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Preparing for checkout

Paul Hudson    @twostraws   

The final screen in our app is CheckoutView, and it’s really a tale of two halves: the first half is the basic user interface, which should provide little real challenge for you; but the second half is all new: we need to encode our Order class to JSON, send it over the internet, and get a response.

We’re going to look at the whole encoding and transferring chunk of work soon enough, but first let’s tackle the easy part: giving CheckoutView a user interface. More specifically, we’re going to create a ScrollView with an image, the total price of their order, and a Place Order button to kick off the networking.

For the image, I’ve uploaded a cupcake image to my server that we’ll load remotely with AsyncImage – we could store it in the app, but having a remote image means we can dynamically switch it out for seasonal alternatives and promotions.

As for the order cost, we don’t actually have any pricing for our cupcakes in our data, so we can just invent one – it’s not like we’re actually going to be charging people here. The pricing we’re going to use is as follows:

  • There’s a base cost of $2 per cupcake.
  • We’ll add a little to the cost for more complicated cakes.
  • Extra frosting will cost $1 per cake.
  • Adding sprinkles will be another 50 cents per cake.

We can wrap all that logic up in a new computed property for Order, like this:

var cost: Double {
    // $2 per cake
    var cost = Double(quantity) * 2

    // complicated cakes cost more
    cost += (Double(type) / 2)

    // $1/cake for extra frosting
    if extraFrosting {
        cost += Double(quantity)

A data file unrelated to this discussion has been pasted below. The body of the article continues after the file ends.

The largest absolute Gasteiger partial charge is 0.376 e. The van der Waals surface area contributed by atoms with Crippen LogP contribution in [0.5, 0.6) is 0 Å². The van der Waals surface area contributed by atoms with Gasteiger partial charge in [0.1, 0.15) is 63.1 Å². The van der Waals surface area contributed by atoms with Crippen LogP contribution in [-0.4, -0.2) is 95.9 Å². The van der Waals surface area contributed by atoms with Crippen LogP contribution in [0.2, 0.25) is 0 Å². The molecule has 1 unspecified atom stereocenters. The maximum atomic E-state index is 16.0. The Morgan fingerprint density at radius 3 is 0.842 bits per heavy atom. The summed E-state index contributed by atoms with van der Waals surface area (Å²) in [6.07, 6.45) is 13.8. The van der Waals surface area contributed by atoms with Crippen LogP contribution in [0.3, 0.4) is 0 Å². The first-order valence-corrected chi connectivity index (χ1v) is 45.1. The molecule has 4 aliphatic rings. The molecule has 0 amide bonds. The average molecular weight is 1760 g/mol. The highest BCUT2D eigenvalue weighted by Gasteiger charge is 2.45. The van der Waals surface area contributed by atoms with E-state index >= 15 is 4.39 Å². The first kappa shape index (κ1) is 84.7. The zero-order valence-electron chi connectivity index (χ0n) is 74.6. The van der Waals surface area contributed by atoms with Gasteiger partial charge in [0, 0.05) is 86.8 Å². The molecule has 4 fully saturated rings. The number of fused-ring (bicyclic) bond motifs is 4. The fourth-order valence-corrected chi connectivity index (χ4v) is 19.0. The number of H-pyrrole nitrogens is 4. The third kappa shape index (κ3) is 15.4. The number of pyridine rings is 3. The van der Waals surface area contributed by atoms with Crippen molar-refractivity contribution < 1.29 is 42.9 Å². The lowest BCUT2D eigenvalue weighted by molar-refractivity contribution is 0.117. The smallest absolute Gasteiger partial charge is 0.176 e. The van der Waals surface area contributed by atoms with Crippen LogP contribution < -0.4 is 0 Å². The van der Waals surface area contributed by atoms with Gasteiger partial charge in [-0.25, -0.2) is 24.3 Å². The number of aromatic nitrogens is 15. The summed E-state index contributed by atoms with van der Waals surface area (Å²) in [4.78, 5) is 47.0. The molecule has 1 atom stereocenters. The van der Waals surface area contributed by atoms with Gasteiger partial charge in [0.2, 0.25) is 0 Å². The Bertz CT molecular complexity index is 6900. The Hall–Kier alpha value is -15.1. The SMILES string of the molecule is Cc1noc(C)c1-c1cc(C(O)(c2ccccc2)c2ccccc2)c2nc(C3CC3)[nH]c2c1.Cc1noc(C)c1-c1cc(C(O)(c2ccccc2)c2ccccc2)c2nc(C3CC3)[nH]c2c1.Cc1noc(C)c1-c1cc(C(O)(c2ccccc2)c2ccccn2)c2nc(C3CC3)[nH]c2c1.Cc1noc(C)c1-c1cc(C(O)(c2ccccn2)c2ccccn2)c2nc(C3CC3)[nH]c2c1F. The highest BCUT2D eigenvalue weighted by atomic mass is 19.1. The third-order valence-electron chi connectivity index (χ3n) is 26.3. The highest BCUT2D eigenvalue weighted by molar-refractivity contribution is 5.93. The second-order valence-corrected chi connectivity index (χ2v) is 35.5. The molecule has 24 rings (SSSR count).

}

    // $0.50/cake for sprinkles
    if addSprinkles {
        cost += Double(quantity) / 2
    }

    return cost
}

The actual view itself is straightforward: we’ll use a VStack inside a vertical ScrollView, then our image, the cost text, and button to place the order.

We’ll be filling in the button’s action in a minute, but first let’s get the basic layout done – replace the existing body of CheckoutView with this:

ScrollView {
    VStack {
        AsyncImage(url: URL(string: "https://hws.dev/img/cupcakes@3x.jpg"), scale: 3) { image in
                image
                    .resizable()
                    .scaledToFit()
        } placeholder: {
            ProgressView()
        }
        .frame(height: 233)

        Text("Your total is \(order.cost, format: .currency(code: "USD"))")
            .font(.title)

        Button("Place Order", action: { })
            .padding()
    }
}
.navigationTitle("Check out")
.navigationBarTitleDisplayMode(.inline)

That should all be old news for you by now, but before we're done with this screen I want to show you a small but useful SwiftUI modifier we can add here: scrollBounceBehavior().

Using scroll views is a great way to make sure your layouts work great no matter what Dynamic Type size the user has enabled, but it creates a small annoyance: when your views fit just fine on a single screen, they still bounce a little when the user moves up and down on them.

The scrollBounceBehavior() modifier helps us disable that bounce when there is nothing to scroll. Add this below navigationBarTitleDisplayMode():

.scrollBounceBehavior(.basedOnSize)

With that in place we'll get nice scroll bouncing when we have actually scrolling content, otherwise the scroll view acts like it isn't even there.

With that last tweak out of the way, it's time to finish up this project by tackling the tricky part: networking!

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